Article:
I submit that Puerto Rico business needs the best of both worlds - we need to emphasize science, engineering, technology and mathematics, but we can not de-emphasize the well rounded general education that Ibarretxe, Ricardo Toro and, albeit reluctantly, Jonas Prising avows. We need to educate a “teachable fit.”  More importantly, we need to educate well rounded, globally/culturally conscious, and emotionally stable individuals with communication, negotiation/conflict resolution and team/leadership skills that are essential for a civil society and a dynamic economy.

We are mourning last week’s death of Ricardo Alegría who did so much for Puerto Rican culture and promoting our self worth. His studies and expertise were in fields that some would put on “pause” and the values he stood for and the communication/negotiation skills he demonstrated in achieving his many goals are the result of a humanistic, generalized, lifelong education. We need to develop students that have technical skills and expertise in many areas rounded out with the values and the non technical skills that made Ricardo Alegría the successful leader and role model we so much appreciate and honor.

Let´s follow lesson 1 of the Basque experience in education as one of the indispensable steps towards our economic development on which all of us should be able to agree and to which all of us need to contribute in one way or another.     

Monday, July 11, 2011

Jesus the Great Persuader – Epilogue to the Effective Sermon

Given my last article on The Effective Sermon, I paid special attention to the readings and the sermons at Sunday’s mass. True to form the sermon was on the gospel. The priest went over St. Matthew’s story of Jesus preaching from a boat on the water to the masses on shore utilizing the parable of the farmer whose seeds fell on different ground with only the seeds falling on fertile ground prospering.

The disciples ask Jesus why he utilized parables. Jesus answers that he utilizes parables because those attending look without seeing and hear without listening or understanding. There seems to be two levels to this statement. The first is that the parable is the best shot at having his message stick both with the masses and the disciples. The second is that even given his best shot there will be many who will either not hear and understand, or who will hear and understand but will not persevere.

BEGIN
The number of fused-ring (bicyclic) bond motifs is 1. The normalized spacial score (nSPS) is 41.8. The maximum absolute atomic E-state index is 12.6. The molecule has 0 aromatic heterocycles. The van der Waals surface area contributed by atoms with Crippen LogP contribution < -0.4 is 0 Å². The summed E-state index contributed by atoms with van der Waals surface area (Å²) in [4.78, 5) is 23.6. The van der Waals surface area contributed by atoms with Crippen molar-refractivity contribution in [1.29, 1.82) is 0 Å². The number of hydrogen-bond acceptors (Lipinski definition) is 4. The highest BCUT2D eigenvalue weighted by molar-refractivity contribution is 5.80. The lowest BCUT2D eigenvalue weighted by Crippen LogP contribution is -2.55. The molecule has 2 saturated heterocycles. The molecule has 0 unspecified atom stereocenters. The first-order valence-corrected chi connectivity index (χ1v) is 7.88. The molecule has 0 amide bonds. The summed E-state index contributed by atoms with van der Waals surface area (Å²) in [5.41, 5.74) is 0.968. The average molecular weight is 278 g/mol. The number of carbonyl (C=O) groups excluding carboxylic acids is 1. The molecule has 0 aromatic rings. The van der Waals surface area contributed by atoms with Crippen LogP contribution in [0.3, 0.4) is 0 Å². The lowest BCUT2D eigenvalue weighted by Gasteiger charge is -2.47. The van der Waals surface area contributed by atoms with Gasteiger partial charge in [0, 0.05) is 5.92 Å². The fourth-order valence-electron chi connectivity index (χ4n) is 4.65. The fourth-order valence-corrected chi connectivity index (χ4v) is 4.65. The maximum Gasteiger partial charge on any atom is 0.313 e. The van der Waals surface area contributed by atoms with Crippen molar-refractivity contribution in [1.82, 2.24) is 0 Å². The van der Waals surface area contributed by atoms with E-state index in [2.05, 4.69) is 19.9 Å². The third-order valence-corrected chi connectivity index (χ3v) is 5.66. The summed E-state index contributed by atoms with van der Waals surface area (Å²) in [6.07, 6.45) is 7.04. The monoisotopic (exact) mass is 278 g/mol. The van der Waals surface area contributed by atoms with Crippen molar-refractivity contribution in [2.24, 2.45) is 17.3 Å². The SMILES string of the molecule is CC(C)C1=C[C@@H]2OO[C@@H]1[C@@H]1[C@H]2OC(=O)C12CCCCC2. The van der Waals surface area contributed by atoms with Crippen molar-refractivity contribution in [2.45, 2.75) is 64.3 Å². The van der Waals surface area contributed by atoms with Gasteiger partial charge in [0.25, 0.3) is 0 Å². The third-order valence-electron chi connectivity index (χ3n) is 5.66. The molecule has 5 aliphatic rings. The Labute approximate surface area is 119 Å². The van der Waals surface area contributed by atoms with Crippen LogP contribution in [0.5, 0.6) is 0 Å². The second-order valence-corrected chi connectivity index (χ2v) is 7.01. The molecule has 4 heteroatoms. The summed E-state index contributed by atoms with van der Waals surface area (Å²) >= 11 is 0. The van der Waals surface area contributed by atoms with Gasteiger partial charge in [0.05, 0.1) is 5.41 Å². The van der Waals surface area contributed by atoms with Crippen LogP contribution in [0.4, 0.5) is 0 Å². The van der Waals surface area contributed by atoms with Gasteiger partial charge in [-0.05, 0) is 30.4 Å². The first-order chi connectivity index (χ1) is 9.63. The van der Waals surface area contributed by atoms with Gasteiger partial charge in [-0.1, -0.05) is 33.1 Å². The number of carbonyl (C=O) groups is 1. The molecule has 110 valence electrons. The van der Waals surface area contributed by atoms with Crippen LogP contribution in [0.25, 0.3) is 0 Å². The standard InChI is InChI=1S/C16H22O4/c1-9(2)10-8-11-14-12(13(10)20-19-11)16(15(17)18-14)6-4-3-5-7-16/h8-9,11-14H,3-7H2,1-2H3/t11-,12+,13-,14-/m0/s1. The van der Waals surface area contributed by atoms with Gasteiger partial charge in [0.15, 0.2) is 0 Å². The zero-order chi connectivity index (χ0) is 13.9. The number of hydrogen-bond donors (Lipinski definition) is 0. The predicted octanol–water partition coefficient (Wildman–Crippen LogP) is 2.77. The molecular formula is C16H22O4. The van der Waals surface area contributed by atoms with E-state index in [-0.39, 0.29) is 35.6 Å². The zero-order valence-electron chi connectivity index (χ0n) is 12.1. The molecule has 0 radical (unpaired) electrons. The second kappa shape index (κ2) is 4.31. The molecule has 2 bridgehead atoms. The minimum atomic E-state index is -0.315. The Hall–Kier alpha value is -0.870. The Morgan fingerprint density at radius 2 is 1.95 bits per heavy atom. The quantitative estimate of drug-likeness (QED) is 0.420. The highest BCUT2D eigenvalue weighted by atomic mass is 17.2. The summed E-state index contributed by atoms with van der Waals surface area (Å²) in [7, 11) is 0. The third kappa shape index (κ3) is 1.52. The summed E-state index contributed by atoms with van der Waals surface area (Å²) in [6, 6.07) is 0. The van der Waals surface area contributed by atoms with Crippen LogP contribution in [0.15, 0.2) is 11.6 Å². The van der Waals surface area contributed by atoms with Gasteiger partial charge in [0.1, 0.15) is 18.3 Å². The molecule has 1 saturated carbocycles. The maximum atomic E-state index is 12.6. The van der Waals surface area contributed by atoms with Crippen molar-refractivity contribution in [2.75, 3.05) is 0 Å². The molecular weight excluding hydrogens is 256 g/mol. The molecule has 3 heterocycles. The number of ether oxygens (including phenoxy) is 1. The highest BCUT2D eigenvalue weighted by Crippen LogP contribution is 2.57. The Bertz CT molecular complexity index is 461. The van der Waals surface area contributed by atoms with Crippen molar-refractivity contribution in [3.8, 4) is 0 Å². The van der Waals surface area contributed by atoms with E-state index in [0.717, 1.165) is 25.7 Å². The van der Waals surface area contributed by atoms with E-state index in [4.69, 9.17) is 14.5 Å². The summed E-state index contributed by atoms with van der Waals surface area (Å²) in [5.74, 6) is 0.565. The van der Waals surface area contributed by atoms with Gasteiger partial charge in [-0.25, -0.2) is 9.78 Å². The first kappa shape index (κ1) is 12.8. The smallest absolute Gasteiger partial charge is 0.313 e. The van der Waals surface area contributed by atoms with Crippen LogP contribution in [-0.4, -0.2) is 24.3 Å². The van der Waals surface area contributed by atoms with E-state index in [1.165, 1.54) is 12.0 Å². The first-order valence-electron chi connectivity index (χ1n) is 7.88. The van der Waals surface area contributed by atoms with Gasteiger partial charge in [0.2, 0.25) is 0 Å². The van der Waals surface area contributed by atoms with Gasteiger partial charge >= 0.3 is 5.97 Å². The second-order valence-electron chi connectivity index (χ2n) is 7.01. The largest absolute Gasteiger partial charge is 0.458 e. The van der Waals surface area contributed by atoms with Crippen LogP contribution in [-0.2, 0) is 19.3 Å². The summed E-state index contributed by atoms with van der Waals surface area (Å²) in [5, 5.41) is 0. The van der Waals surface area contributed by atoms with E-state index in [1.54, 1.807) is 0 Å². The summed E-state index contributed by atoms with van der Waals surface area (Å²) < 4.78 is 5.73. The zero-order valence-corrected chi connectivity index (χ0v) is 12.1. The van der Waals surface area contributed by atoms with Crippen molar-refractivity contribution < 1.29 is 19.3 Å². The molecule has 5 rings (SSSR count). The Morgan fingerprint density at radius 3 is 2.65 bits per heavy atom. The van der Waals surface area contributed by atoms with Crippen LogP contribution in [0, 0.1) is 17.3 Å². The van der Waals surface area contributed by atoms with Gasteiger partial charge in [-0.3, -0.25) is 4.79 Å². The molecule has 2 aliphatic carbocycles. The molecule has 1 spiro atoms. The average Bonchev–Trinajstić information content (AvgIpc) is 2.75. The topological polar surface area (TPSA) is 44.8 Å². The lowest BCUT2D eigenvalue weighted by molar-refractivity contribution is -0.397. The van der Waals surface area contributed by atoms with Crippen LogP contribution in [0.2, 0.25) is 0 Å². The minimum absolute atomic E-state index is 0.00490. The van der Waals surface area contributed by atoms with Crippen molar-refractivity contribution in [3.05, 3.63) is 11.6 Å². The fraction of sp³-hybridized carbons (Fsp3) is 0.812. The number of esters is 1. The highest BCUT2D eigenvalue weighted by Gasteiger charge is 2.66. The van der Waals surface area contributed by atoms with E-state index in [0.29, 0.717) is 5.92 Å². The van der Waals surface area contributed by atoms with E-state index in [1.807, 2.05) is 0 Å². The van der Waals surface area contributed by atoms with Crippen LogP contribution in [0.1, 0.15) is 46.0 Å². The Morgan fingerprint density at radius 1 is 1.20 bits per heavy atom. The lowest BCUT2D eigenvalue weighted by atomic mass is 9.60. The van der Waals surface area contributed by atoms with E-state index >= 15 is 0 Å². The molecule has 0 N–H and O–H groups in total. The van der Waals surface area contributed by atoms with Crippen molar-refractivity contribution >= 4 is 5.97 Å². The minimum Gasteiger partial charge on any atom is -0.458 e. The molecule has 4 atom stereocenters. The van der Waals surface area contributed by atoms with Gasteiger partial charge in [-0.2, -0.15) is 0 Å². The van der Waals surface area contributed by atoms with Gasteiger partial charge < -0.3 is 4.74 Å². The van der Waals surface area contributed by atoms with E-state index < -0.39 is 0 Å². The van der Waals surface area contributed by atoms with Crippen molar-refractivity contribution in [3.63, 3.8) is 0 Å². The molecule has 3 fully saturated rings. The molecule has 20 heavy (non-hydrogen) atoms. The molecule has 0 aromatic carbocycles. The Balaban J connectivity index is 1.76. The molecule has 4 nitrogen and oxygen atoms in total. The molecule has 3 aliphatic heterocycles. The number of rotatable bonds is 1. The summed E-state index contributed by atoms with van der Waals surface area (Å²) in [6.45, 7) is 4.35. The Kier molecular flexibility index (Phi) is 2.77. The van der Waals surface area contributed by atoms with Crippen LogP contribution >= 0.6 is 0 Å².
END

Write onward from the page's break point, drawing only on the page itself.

The point is that a story and a parable that brings the message to life with vivid images that are relevant to the audience is the best shot at having the message stick. Weekly sermon’s need to keep this great message by Jesus, the great persuader, always in mind.

Wednesday, July 6, 2011

The Persuasive Sermon

My golf companion Ray mentioned last Sunday that the sermon at the early mass had been painful since not only were the 45 minutes too long but the priest had been too repetitive.  His comment brought to mind my experience in Vermont the week before. The priest writes up and reads a rather scholarly sermon behind the pulpit that is very hard to follow. On this occasion, about three quarters of the way he left the written sermon he was reading and told a very interesting story of a recent visit to a Catholic Church very near his brother’s home. His brother preferred to go to a church some 15 minutes away since he did not like the atmosphere at the nearby church. As described, the church is part of a large complex and its location upon entering the main doors is not initially identifiable. Upon entering the church, the tabernacle was hidden in a corner of the church. Finally, what most struck the priest was that there were no pews for kneeling. His brother indicated that the explanation given was that God did not need for people to kneel during the mass.

This lack of pews brought to mind my continued surprise with the beautiful Torrimar church of San Juan Evangelista that also does not have pews. To spend on marble and beautiful seats and yet not have pews has seemed to me a lack of priority.      

The Vermont priest went on to express that, although not required by God, kneeling was a sign of humility and respect. He suggested that he would have a movable pew before him so that those who wished could kneel upon receiving communion.

The story, the message, and the call to action were very effective and inspiring. Unfortunately, the sermon should have started with the story; the initial portion was on target with his principal message, but it was boringly read and too intellectual and long.   

Later that Sunday afternoon I went to mass. The priest followed his usual sermon strategy based on reviewing the various readings and commenting on them. His delivery is the opposite of the Vermont priest since he steps out in front of the pulpit and altar and does not read his sermon, so there is eye contact and rapport with the congregation since he uses everyday stories to bring home his messages. Unfortunately, the stories are buried in the sermon and the messages are often multiple and unfocused.